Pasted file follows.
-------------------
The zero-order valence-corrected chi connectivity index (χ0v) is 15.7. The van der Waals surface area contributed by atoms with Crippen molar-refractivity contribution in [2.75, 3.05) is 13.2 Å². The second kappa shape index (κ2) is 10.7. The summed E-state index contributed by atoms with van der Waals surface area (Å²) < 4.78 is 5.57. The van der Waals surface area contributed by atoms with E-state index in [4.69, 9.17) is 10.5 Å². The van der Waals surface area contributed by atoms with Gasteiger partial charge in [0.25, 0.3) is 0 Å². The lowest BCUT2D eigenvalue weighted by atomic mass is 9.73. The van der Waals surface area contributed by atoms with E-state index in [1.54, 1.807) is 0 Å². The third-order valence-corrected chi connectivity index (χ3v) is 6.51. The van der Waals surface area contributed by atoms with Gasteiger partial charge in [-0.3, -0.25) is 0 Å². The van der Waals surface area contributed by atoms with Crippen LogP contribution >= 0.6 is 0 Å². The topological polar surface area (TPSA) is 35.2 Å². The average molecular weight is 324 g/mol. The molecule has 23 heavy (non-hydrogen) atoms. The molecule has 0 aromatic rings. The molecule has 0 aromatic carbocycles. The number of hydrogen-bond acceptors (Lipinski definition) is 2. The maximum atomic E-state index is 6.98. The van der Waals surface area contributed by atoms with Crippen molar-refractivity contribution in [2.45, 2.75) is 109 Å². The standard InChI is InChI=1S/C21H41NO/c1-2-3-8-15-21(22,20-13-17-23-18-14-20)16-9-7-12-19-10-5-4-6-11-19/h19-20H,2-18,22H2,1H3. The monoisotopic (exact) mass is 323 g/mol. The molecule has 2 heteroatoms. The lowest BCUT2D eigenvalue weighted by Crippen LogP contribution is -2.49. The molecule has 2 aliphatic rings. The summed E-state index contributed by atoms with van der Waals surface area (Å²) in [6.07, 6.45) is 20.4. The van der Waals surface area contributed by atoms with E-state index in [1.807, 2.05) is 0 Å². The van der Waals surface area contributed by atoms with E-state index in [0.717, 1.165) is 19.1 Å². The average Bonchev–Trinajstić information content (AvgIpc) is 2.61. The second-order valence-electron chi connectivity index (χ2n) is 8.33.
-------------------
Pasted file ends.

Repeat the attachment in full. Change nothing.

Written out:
The zero-order valence-corrected chi connectivity index (χ0v) is 15.7. The van der Waals surface area contributed by atoms with Crippen molar-refractivity contribution in [2.75, 3.05) is 13.2 Å². The second kappa shape index (κ2) is 10.7. The summed E-state index contributed by atoms with van der Waals surface area (Å²) < 4.78 is 5.57. The van der Waals surface area contributed by atoms with E-state index in [4.69, 9.17) is 10.5 Å². The van der Waals surface area contributed by atoms with Gasteiger partial charge in [0.25, 0.3) is 0 Å². The lowest BCUT2D eigenvalue weighted by atomic mass is 9.73. The van der Waals surface area contributed by atoms with E-state index in [1.54, 1.807) is 0 Å². The third-order valence-corrected chi connectivity index (χ3v) is 6.51. The van der Waals surface area contributed by atoms with Gasteiger partial charge in [-0.3, -0.25) is 0 Å². The van der Waals surface area contributed by atoms with Crippen LogP contribution >= 0.6 is 0 Å². The topological polar surface area (TPSA) is 35.2 Å². The average molecular weight is 324 g/mol. The molecule has 23 heavy (non-hydrogen) atoms. The molecule has 0 aromatic rings. The molecule has 0 aromatic carbocycles. The number of hydrogen-bond acceptors (Lipinski definition) is 2. The maximum atomic E-state index is 6.98. The van der Waals surface area contributed by atoms with Crippen molar-refractivity contribution in [2.45, 2.75) is 109 Å². The standard InChI is InChI=1S/C21H41NO/c1-2-3-8-15-21(22,20-13-17-23-18-14-20)16-9-7-12-19-10-5-4-6-11-19/h19-20H,2-18,22H2,1H3. The monoisotopic (exact) mass is 323 g/mol. The molecule has 2 heteroatoms. The lowest BCUT2D eigenvalue weighted by Crippen LogP contribution is -2.49. The molecule has 2 aliphatic rings. The summed E-state index contributed by atoms with van der Waals surface area (Å²) in [6.07, 6.45) is 20.4. The van der Waals surface area contributed by atoms with E-state index in [1.807, 2.05) is 0 Å². The van der Waals surface area contributed by atoms with E-state index in [0.717, 1.165) is 19.1 Å². The average Bonchev–Trinajstić information content (AvgIpc) is 2.61. The second-order valence-electron chi connectivity index (χ2n) is 8.33.